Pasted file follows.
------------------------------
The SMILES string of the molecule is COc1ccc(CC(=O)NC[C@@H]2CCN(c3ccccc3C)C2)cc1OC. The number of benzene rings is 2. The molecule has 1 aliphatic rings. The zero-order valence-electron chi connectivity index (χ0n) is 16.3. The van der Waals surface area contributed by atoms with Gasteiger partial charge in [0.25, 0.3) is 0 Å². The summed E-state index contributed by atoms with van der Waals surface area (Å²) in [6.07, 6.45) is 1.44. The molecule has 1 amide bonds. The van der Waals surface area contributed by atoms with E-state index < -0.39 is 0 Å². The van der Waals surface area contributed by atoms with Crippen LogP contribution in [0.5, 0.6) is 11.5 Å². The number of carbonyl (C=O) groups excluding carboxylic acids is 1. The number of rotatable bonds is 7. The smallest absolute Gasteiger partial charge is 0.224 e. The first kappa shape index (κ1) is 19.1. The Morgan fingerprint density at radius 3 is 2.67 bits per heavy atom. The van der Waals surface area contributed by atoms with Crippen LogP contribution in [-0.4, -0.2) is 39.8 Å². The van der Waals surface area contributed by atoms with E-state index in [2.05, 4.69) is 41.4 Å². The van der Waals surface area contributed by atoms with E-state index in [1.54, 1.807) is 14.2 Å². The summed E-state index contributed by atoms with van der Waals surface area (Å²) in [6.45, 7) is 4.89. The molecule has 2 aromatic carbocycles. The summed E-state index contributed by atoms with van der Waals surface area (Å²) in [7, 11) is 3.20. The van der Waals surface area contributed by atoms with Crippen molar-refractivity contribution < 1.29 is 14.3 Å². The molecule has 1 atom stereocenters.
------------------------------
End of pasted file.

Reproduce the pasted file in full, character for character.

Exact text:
The SMILES string of the molecule is COc1ccc(CC(=O)NC[C@@H]2CCN(c3ccccc3C)C2)cc1OC. The number of benzene rings is 2. The molecule has 1 aliphatic rings. The zero-order valence-electron chi connectivity index (χ0n) is 16.3. The van der Waals surface area contributed by atoms with Gasteiger partial charge in [0.25, 0.3) is 0 Å². The summed E-state index contributed by atoms with van der Waals surface area (Å²) in [6.07, 6.45) is 1.44. The molecule has 1 amide bonds. The van der Waals surface area contributed by atoms with E-state index < -0.39 is 0 Å². The van der Waals surface area contributed by atoms with Crippen LogP contribution in [0.5, 0.6) is 11.5 Å². The number of carbonyl (C=O) groups excluding carboxylic acids is 1. The number of rotatable bonds is 7. The smallest absolute Gasteiger partial charge is 0.224 e. The first kappa shape index (κ1) is 19.1. The Morgan fingerprint density at radius 3 is 2.67 bits per heavy atom. The van der Waals surface area contributed by atoms with Crippen LogP contribution in [-0.4, -0.2) is 39.8 Å². The van der Waals surface area contributed by atoms with E-state index in [2.05, 4.69) is 41.4 Å². The van der Waals surface area contributed by atoms with E-state index in [1.54, 1.807) is 14.2 Å². The summed E-state index contributed by atoms with van der Waals surface area (Å²) in [6.45, 7) is 4.89. The molecule has 2 aromatic carbocycles. The summed E-state index contributed by atoms with van der Waals surface area (Å²) in [7, 11) is 3.20. The van der Waals surface area contributed by atoms with Crippen molar-refractivity contribution < 1.29 is 14.3 Å². The molecule has 1 atom stereocenters.